I also appreciate how he concludes. He’s constantly bringing the gospel to bear on how we understand race and culture. He speaks openly about sin. He speaks openly about the hope that’s only in Jesus. He’s not looking for solutions merely in politics or in government structures, or even thinking about the family as the ultimate answer. He’s looking to the gospel—he’s looking to Jesus—for hope. Listen to what he writes: 

“The problem of race in America is a spiritual problem at the heart of America. Individually, we may feel as if there’s not much we can do. But maybe we underestimate what God can do through us. I believe it’s essential for us to pray for America. I know there are some who hear that and think it’s a soft solution to a hard racial problem. On the contrary—prayer is one of the most powerful and pragmatic actions we can take to overcome racism in America. Prayer has often ignited revival. Spiritual awakenings have exploded out of prayer meetings where even a few people have dedicated themselves to pray for their families, communities, and nation. It has happened before. It can happen again. So, I urge everyone to pray. Pray for the families of the victims and the perpetrators. Pray for our communities and cities, that tensions will cease. Pray for the people we think are at fault and the ones we know are at fault. Pray for direction—that God would specifically guide you into action. Pray for wisdom for those who make decisions and laws. Pray for the safety of law enforcement officers and the eradication of the lawlessness they are commissioned to fight. Pray that we all will be keenly aware of our thoughts and reactions and will be bold enough to apologize when we should. Pray for the courage to stand up against racism wherever it’s found—and especially when it is expressed by friends and family. Pray for courage to call wrong wrong and right right. Pray for God’s healing hand on America.” 3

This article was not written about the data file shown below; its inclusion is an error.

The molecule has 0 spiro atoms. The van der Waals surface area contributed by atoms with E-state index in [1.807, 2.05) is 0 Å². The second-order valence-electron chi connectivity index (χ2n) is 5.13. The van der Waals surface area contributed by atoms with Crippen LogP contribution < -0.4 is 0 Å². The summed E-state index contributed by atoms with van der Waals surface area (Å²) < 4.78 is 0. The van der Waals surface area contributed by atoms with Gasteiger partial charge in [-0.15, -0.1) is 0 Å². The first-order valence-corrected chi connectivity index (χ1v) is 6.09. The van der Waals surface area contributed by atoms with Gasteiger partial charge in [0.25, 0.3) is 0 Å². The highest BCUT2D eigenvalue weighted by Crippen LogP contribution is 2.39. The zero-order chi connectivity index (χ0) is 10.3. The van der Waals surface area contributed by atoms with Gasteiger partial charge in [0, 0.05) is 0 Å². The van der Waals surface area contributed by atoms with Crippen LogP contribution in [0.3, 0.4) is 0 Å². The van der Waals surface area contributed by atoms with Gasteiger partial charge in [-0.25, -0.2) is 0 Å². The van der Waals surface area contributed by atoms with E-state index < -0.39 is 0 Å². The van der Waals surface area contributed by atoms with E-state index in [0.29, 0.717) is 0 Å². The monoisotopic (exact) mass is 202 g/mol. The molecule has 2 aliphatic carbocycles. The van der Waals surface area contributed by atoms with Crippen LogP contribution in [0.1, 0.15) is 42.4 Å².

We could really expand that and say, “Pray for God’s healing hand in the world,” as the world is speaking about these things right now. These are good prayer requests. I pray for us as a church, that we would be praying and thinking in these ways—and that we would be listeners, first. And this book helps us to listen well, especially if you are desirous of dipping your toe in the water but you don’t know where to start. So I hope we read more than one book about this important topic, but if you wonder where to start, I’d recommend Under our Skin: Getting Real About Race.

And, by the way, I intentionally didn’t mention it until now—Benjamin Watson was a NFL tight end for 14 seasons, winning one Super Bowl with the New England Patriots (but we won’t hold that against him). There were good stories about the NFL of course, but it was clear that this was no NFL player that was just writing a book to add one more voice into the conversation. He’s a Christian who cares about being a good witness, and using his voice and platform to help honor Christ as he speaks about a topic that we all need to pay attention to.

And so, Hope Fellowship: remember, we have hope in Christ, and in these days where lives have been treated as expendable, let’s be a people who seek to be an instrument of change in how we think and act. Let’s make the hope of Christ known in a grieving, angry, and struggling world. See you next time.

1. Watson, Benjamin. Under Our Skin: Getting Real about Race. Getting Free from the Fears and Frustrations that Divide Us. (p. 117). Tyndale House Publishers, Inc.. Kindle Edition.

2. Watson, Benjamin. Under Our Skin: Getting Real about Race. Getting Free from the Fears and Frustrations that Divide Us. (pp. 149–150). Tyndale House Publishers, Inc.. Kindle Edition.

3. Watson, Benjamin. Under Our Skin: Getting Real about Race. Getting Free from the Fears and Frustrations that Divide Us. (pp. 203–204). Tyndale House Publishers, Inc.. Kindle Edition.


Music by Joseph. McDade Used with permission.